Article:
Did you know that almost 30 million Americans suffer from diabetes? If you are diabetic, you probably already know about the threat to your overall health from diabetes.
Diabetes can come with some serious health risks, commonly called “diabetic complications” which potentially includes blindness, foot amputations, kidney failure, heart disease, neuropathies, and impaired wound healing.
Not only are people with diabetes at risk for those things it can even create problems with your oral health! That’s concerning when you consider the fact that periodontal health has been linked to other health complications.
Diabetes and Gum Disease
The problem is, diabetics are more prone to chronic low-grade infections (like gum disease) and if they have gum disease it tends to be even more severe! Diabetics are also at a higher risk of serious periodontal disease—an infection in the gum and bone that keep the teeth in place.
Serious gum disease can negatively affect blood glucose control and increase the progression of diabetes.
This is because diabetics are more susceptible to bacterial infection while having a lowered ability to fight off the bacteria that attack gum tissue that slows down healing. Fortunately, diabetic “oral complications” are beginning to be addressed more by the medical community, both doctors and dentists along with their patients.
Diabetics with gingivitis may also have a more difficult time managing their blood sugar levels. This is because the infection elevates your blood sugar and that makes it harder to control your diabetes.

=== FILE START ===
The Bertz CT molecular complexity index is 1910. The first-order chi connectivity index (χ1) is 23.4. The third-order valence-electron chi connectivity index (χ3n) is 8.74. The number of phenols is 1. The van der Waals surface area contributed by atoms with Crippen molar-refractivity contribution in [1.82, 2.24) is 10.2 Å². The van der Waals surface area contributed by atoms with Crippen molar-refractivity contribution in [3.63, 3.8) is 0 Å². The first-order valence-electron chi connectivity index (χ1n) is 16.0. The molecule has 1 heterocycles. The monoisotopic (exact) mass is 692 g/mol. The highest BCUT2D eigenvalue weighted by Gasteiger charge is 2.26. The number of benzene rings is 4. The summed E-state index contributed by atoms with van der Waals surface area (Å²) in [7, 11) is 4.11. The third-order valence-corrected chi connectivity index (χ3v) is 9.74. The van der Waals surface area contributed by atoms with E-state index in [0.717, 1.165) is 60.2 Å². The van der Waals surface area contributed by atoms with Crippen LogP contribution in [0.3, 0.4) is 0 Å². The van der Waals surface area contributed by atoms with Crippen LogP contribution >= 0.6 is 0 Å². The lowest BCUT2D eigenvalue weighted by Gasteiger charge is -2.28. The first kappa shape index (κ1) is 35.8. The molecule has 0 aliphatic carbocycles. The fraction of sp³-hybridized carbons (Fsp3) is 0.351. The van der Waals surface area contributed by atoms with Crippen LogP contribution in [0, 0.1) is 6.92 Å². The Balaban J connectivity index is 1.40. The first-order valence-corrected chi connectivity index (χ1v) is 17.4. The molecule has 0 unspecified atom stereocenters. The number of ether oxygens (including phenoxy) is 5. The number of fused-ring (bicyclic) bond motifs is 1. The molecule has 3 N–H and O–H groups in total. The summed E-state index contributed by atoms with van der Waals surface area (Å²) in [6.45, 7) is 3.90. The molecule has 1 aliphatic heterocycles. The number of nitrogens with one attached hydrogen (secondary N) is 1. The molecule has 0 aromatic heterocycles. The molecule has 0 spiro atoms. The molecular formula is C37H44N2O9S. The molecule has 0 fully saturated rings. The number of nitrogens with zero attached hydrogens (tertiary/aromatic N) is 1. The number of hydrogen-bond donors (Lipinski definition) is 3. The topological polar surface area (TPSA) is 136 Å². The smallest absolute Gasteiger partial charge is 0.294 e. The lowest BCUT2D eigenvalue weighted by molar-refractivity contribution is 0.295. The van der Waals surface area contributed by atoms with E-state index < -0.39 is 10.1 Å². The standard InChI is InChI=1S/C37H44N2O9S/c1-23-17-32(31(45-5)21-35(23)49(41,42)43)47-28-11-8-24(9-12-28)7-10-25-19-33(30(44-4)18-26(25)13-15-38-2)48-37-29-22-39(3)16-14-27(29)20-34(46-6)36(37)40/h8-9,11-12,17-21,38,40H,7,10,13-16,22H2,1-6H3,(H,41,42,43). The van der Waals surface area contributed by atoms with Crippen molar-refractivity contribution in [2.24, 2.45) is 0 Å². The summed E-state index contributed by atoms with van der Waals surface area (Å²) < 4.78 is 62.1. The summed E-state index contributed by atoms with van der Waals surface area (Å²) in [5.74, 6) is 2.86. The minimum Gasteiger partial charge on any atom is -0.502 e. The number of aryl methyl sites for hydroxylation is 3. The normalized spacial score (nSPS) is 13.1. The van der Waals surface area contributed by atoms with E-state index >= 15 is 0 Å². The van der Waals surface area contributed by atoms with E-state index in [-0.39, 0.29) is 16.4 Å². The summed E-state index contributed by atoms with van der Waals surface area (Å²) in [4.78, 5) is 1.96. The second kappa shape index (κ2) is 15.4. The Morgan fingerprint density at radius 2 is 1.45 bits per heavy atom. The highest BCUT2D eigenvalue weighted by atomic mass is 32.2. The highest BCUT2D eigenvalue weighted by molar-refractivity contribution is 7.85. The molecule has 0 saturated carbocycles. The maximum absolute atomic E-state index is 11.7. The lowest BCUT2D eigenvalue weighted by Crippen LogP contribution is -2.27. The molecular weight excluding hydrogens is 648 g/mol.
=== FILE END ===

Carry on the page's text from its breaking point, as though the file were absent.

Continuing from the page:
Before you know it, this quickly becomes a vicious cycle with diabetes causing more gum disease problems, and gum disease creating blood sugar control issues. If your blood glucose levels aren’t properly managed, you’ll more likely invite serious gum disease that leaves you with tooth loss.
Inflammation and the Oral-Systemic Connection
Of course, gum disease isn’t the only issue with diabetes. You are also more vulnerable to a fungal infection from oral thrush and dry mouth that develops from not enough saliva production which can leave you vulnerable to ulcers, cavities, and infection.
Inflammation in the body arising from infection is like having a rash, bug bite or sprained body part — where you can see the swelling as the body reacts — except when you have type 2 diabetes, the inflammation is hidden because it’s happening inside the body. This Silent Killer is called “systemic inflammation”.
This internal inflammation happens when dangerous inflammatory proteins like C-reactive protein (CRP) and other “cytokines” are created by chronic low-grade infections (hello, gum disease!) that damage your blood vessels, tissues and organs.
Gum disease contributes to these health problems from the “spillover” of oral bacteria and inflammatory proteins that enter the bloodstream into the rest of the body. The “Oral Systemic Connection” is the term used to describe this link between mouth health and general health.
Six Things You Can Do Now For Your Oral Health When You Have Diabetes